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Natural and Cultural Resources

Marine Corps training requires access to land, sea, and air. Effective, proactive management of the natural and cultural resources entrusted to the Marine Corps is a necessary tool which ensures they remain healthy and available for training. The Marine Corps is a proud environmental steward of the natural and cultural resources on Marine Corps installations and training areas.  Their stewardship is driven by supporting the Marine Corps mission and compliance with natural and cultural resources laws, regulations and policies.  Without this proactive and effective management, compliance with natural and cultural resources laws would be challenging and can lead to judicial, legislative, and executive interventions - denying the Marine Corps access to land for training and delaying mission-essential construction projects.

Marine Corps installations and training areas are rich in natural resources and a diversity of ecosystems, species and habitats.  Natural resources include, but are not limited to, watersheds, wetlands, natural landscapes, soils, forests, and associated fish, vegetation, and wildlife. The foundation for managing the natural resources on Marine Corp installations is the Integrated Natural Resources Management Plan (INRMP), a long-term strategic plan that balances the protection and management of an installation’s natural resources with the military mission. Through strategic and proactive natural resource management, “environmental services,” such as protection of drinking water resources, soil erosion control, and pollutant remediation are achieved, along with maintaining ecological integrity, promoting native biodiversity, conserving special status species, protecting coastal and wetland resources, and supporting the military mission. Natural resources management provides for continued realistic training environments, but also supports healthy and enjoyable installations for all of the Marine Corps through recreational opportunities. The Marine Corps must use and preserve natural resources with a long-term focus to ensure their availability to support current and future mission training needs.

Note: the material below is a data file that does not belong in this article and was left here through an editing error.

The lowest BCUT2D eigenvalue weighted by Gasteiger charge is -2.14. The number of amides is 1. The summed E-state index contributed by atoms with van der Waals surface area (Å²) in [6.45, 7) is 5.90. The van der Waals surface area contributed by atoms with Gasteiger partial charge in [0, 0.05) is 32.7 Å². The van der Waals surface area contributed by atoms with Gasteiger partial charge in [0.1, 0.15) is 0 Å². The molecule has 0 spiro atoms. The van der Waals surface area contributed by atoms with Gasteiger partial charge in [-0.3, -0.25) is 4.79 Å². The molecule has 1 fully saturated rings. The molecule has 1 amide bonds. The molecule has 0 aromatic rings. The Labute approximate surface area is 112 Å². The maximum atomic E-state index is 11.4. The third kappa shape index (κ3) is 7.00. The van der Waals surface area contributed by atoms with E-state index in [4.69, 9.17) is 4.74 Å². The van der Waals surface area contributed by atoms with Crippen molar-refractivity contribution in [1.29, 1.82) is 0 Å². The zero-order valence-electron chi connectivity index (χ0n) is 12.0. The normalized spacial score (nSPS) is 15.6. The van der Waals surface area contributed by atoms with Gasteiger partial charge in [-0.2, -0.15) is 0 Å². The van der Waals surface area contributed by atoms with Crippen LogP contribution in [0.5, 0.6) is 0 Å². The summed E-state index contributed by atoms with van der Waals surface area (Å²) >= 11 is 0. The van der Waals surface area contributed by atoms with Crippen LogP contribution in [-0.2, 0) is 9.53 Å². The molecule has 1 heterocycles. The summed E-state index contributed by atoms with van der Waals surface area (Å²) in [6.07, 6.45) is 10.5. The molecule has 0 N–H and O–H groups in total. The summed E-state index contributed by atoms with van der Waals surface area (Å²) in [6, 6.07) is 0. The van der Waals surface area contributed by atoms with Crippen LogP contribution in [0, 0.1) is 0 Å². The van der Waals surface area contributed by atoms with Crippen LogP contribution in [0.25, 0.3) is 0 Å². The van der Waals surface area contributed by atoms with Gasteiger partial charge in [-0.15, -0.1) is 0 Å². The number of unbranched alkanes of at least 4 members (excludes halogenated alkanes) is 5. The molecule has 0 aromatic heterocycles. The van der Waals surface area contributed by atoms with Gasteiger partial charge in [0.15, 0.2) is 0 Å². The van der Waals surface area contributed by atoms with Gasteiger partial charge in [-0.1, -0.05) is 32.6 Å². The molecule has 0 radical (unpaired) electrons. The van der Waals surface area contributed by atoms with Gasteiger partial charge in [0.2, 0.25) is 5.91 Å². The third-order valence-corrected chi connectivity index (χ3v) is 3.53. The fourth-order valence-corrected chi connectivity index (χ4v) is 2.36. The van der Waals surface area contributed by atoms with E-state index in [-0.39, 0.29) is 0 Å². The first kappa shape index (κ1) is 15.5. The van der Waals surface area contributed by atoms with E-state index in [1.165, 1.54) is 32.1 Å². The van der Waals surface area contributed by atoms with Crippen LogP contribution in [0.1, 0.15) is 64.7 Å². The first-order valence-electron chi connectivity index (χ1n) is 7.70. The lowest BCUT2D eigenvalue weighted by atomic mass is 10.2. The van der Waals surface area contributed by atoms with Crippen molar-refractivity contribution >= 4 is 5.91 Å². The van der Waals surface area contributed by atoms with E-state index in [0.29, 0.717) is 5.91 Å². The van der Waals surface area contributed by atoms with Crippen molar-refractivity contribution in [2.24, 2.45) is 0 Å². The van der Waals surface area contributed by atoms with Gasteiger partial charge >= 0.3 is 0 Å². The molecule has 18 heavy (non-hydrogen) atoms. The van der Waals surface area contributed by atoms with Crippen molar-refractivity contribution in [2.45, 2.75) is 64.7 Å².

The Marine Corps serves as custodian and steward of approximately 2.3 million acres of land containing a diversity of cultural resources, including archaeological sites and collections; historic buildings, structures, and objects; cultural landscapes; and resources of traditional, religious, or cultural significance to Native American tribes or Native Hawaiian organizations. These cultural resources reflect thousands of years of human activity, including important developments in our nation’s history and the role of the military in that history. They embody our shared historical experiences.


The National Environmental Policy Act (NEPA) establishes our national policy to protect, maintain, and enhance the environment by providing a process for implementing major federal actions significantly affecting the quality of the human environment. NEPA’s main objective is to foster better decision making for implementing projects and programs that could adversely affect the environment. The following regulations and directives are applicable to USMC actions.

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